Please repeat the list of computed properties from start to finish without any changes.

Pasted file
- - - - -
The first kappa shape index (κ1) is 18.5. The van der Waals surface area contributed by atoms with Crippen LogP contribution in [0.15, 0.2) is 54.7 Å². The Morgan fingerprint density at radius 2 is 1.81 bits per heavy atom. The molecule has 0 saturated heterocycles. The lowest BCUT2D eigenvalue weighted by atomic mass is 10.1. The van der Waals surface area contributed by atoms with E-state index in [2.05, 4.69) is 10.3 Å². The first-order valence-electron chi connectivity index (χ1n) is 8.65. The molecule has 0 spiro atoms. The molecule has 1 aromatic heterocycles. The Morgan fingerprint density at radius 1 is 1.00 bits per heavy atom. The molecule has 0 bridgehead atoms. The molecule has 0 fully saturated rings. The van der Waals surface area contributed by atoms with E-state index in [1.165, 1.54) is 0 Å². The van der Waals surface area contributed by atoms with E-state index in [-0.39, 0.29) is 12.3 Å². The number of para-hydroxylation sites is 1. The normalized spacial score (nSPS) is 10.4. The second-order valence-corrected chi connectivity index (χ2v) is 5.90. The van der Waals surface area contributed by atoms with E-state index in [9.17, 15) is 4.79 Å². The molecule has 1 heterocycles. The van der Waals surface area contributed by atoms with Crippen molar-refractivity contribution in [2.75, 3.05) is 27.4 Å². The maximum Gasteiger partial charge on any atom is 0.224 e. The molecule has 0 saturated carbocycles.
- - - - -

The first kappa shape index (κ1) is 18.5. The van der Waals surface area contributed by atoms with Crippen LogP contribution in [0.15, 0.2) is 54.7 Å². The Morgan fingerprint density at radius 2 is 1.81 bits per heavy atom. The molecule has 0 saturated heterocycles. The lowest BCUT2D eigenvalue weighted by atomic mass is 10.1. The van der Waals surface area contributed by atoms with E-state index in [2.05, 4.69) is 10.3 Å². The first-order valence-electron chi connectivity index (χ1n) is 8.65. The molecule has 0 spiro atoms. The molecule has 1 aromatic heterocycles. The Morgan fingerprint density at radius 1 is 1.00 bits per heavy atom. The molecule has 0 bridgehead atoms. The molecule has 0 fully saturated rings. The van der Waals surface area contributed by atoms with E-state index in [1.165, 1.54) is 0 Å². The van der Waals surface area contributed by atoms with E-state index in [-0.39, 0.29) is 12.3 Å². The number of para-hydroxylation sites is 1. The normalized spacial score (nSPS) is 10.4. The second-order valence-corrected chi connectivity index (χ2v) is 5.90. The van der Waals surface area contributed by atoms with E-state index in [9.17, 15) is 4.79 Å². The molecule has 1 heterocycles. The van der Waals surface area contributed by atoms with Crippen molar-refractivity contribution in [2.75, 3.05) is 27.4 Å². The maximum Gasteiger partial charge on any atom is 0.224 e. The molecule has 0 saturated carbocycles.